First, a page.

In tests with a Hybrid III dummy Hofinger et al. (1999) concluded that cushion properties are also important. Both the kind of cushion and its shape and position have a big influence on seat characteristics. Basically the design of the seat should guarantee an early and nearly simultaneous support of the torso and head which requires a defined ‘diving’ into the seat back cushion to prevent or minimise a relative linear and angular displacement between head an torso.

A yielding seat is likely to be more forgiving if the occupant is out of position (ie. the head is not close to the head restraint, Benson et al. 1996). Furthermore, spine straightening tends to intensify and the axial compression force against the cervical spine is increased as the seat stiffness increases (Ono et al. 1998). The forward rebound phase can only be neglected in seat design with seat backs that deform plastically during low speed (Delta V=15 km/h) rear crashes with relatively low (6 g average) vehicle acceleration (Muser et al. 2000).

Both Delta-V and shape of the crash pulse most likely influence the injury risk in rear end crashes. A lower mean acceleration with no distinct peaks probably reduces the injury risk (Kullgren 1998, Eriksson et al. 1999). A further indication of this is that occupants of vehicles fitted with a towbar (that adds a stiff structure to the end of the vehicle) have a 22 % higher risk of sustaining long-term whiplash injuries if the vehicle is struck from behind (Krafft et al. 2000).

There are at least three different anti-whiplash seats on the market. There are two general principles that apply; one propels the head restraint forward to meet the head and thereby reduces the relative head torso movement; the second principle allows the occupant to move backward until both the head and the spine are supported from the seat closer in time. Thereafter if the forces are high, the seat reclines and thereby reduces the acceleration. The WHIPS seat (plastic deformation, Jakobsson et al. 1999) the SAHR seat (active headrestraint, Wiklund et al. 1998) and a seat made by Toyota (Sekizuka et al. 1998) that could reduce the relative motion between the vertebra are the three only anti-whiplash seats that thought to have been are installed in new vehicles. Several prototypes for anti whiplash systems exist.

DUMMIES Hybrid III is the most common dummy used in rear impact crash tests, but more sophisticated dummies are now available. It is probably not sufficient to only use a biofidelic neck on the Hybrid III, since the whole spine has to be considered in rear end crashes. The BioRID dummy has been developed especially to study the relative motions between head and torso (Svensson et al. 2000). Eriksson et al. (1999) has developed a MADYMO model of the whole BioRID.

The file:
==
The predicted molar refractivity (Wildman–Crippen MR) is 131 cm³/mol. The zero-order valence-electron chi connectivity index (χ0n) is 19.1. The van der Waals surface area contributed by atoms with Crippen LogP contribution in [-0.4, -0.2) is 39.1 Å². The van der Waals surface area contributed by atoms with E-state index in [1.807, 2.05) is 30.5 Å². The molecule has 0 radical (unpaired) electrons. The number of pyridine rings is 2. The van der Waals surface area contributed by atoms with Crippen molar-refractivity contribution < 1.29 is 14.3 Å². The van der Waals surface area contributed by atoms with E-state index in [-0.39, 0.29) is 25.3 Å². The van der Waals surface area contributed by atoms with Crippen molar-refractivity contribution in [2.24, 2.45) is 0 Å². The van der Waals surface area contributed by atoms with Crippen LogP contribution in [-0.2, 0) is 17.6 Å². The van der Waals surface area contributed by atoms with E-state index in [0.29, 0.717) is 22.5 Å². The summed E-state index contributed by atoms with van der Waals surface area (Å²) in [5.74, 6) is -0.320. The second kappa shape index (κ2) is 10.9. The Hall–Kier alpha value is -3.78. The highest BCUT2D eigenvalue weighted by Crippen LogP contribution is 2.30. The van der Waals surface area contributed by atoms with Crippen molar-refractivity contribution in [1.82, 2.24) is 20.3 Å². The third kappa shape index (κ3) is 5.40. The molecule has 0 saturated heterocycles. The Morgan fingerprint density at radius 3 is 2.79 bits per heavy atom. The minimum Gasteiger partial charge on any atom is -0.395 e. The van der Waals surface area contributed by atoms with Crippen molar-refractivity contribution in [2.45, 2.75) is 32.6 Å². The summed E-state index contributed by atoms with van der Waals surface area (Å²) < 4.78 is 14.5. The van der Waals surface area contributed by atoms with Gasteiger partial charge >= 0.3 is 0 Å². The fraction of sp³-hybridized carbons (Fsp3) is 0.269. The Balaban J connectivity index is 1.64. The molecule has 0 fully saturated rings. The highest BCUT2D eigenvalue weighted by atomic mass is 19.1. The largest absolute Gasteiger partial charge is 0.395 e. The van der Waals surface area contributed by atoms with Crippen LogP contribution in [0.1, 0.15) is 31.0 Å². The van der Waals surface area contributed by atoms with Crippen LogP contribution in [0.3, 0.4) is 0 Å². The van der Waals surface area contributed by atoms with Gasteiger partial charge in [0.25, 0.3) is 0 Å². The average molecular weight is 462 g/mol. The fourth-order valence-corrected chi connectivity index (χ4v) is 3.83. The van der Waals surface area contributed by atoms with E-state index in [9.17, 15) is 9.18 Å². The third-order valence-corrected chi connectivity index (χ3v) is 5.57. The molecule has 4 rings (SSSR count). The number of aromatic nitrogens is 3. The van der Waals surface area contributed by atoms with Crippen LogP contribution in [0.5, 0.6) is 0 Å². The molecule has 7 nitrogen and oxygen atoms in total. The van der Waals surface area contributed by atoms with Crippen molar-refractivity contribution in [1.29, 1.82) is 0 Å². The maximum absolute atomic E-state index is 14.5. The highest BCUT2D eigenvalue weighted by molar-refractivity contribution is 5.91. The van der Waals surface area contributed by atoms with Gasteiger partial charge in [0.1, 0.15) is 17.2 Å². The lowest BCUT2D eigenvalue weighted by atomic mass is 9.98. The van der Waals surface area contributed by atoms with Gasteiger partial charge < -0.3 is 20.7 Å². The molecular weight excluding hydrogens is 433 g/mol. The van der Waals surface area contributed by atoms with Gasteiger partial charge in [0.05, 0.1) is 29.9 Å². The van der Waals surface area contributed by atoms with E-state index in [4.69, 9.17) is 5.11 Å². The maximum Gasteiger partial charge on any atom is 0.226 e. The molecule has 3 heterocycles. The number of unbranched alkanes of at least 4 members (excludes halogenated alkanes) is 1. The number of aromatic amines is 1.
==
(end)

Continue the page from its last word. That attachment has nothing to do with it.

Recent research has led to the development of a dummy called RID-II a that will be commercially available in the future (Wismans et al. 1999). It is possible to use a RID neck (Svensson et al. 1992) or a TRID neck (Thunnisen et al. 1996) on a Hybrid III 50th percentile dummy.


The following conclusions have been drawn in the literature review by Olsson et al. (2000):

  • It is time to implement the knowledge about what causes whiplash injuries. During the recent years substantial knowledge has been gained and possible solutions to reduce the problem have been installed in some vehicles.
  • During the 1990’s the risk of sustaining a whiplash injury has increased significantly. This can be to the fact that the seat force-deflection characteristics have changed (ie the average seat have become stiffer and/or stronger).
  • Whiplash injuries occur in all impact directions, but the risk is highest in rear crashes. Around 50% of the whiplash injuries occur in rear crashes, 30% in frontal crashes and the rest in other types of accidents.
  • Whiplash injuries usually occur within 24 hours of the impact. The most common symptoms are headache and neck pain followed by pain in the shoulder girdle. Thereafter comes paraesthesia and weakness in the arms.
  • It is important to separate the analyses for short and long-term injuries since there may be different injury types with different injury mechanisms.